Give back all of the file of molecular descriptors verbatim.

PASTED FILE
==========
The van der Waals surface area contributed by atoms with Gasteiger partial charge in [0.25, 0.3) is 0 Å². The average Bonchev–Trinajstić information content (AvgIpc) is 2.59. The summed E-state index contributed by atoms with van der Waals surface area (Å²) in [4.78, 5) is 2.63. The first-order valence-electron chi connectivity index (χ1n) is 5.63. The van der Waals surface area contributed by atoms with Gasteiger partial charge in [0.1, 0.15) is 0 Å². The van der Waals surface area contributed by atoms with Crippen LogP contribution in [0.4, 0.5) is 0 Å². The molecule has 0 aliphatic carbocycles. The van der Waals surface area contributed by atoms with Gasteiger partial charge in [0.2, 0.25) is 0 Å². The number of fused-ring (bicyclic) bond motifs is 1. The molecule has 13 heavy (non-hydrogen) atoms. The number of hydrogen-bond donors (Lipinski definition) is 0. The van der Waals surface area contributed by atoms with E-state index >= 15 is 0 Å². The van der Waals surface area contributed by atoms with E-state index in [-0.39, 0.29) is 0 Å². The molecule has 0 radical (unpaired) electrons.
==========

The van der Waals surface area contributed by atoms with Gasteiger partial charge in [0.25, 0.3) is 0 Å². The average Bonchev–Trinajstić information content (AvgIpc) is 2.59. The summed E-state index contributed by atoms with van der Waals surface area (Å²) in [4.78, 5) is 2.63. The first-order valence-electron chi connectivity index (χ1n) is 5.63. The van der Waals surface area contributed by atoms with Gasteiger partial charge in [0.1, 0.15) is 0 Å². The van der Waals surface area contributed by atoms with Crippen LogP contribution in [0.4, 0.5) is 0 Å². The molecule has 0 aliphatic carbocycles. The van der Waals surface area contributed by atoms with Gasteiger partial charge in [0.2, 0.25) is 0 Å². The number of fused-ring (bicyclic) bond motifs is 1. The molecule has 13 heavy (non-hydrogen) atoms. The number of hydrogen-bond donors (Lipinski definition) is 0. The van der Waals surface area contributed by atoms with E-state index >= 15 is 0 Å². The van der Waals surface area contributed by atoms with E-state index in [-0.39, 0.29) is 0 Å². The molecule has 0 radical (unpaired) electrons.